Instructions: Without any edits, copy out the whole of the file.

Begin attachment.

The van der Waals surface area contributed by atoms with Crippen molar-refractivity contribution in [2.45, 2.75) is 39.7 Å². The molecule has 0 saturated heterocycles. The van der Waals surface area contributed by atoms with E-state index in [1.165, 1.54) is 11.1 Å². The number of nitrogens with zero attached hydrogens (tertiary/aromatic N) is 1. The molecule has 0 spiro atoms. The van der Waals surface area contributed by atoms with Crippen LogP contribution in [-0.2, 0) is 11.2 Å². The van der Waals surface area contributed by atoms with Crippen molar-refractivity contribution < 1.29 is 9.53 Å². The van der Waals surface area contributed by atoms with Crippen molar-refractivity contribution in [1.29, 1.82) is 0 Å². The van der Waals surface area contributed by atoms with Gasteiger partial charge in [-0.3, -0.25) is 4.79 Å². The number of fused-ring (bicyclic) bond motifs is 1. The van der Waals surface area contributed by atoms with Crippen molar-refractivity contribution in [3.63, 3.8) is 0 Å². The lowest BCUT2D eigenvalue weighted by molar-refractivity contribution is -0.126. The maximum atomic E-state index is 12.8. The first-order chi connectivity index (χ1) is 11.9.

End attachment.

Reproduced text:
The van der Waals surface area contributed by atoms with Crippen molar-refractivity contribution in [2.45, 2.75) is 39.7 Å². The molecule has 0 saturated heterocycles. The van der Waals surface area contributed by atoms with E-state index in [1.165, 1.54) is 11.1 Å². The number of nitrogens with zero attached hydrogens (tertiary/aromatic N) is 1. The molecule has 0 spiro atoms. The van der Waals surface area contributed by atoms with Crippen LogP contribution in [-0.2, 0) is 11.2 Å². The van der Waals surface area contributed by atoms with Crippen molar-refractivity contribution < 1.29 is 9.53 Å². The van der Waals surface area contributed by atoms with Crippen molar-refractivity contribution in [1.29, 1.82) is 0 Å². The van der Waals surface area contributed by atoms with Gasteiger partial charge in [-0.3, -0.25) is 4.79 Å². The number of fused-ring (bicyclic) bond motifs is 1. The van der Waals surface area contributed by atoms with Crippen molar-refractivity contribution in [3.63, 3.8) is 0 Å². The lowest BCUT2D eigenvalue weighted by molar-refractivity contribution is -0.126. The maximum atomic E-state index is 12.8. The first-order chi connectivity index (χ1) is 11.9.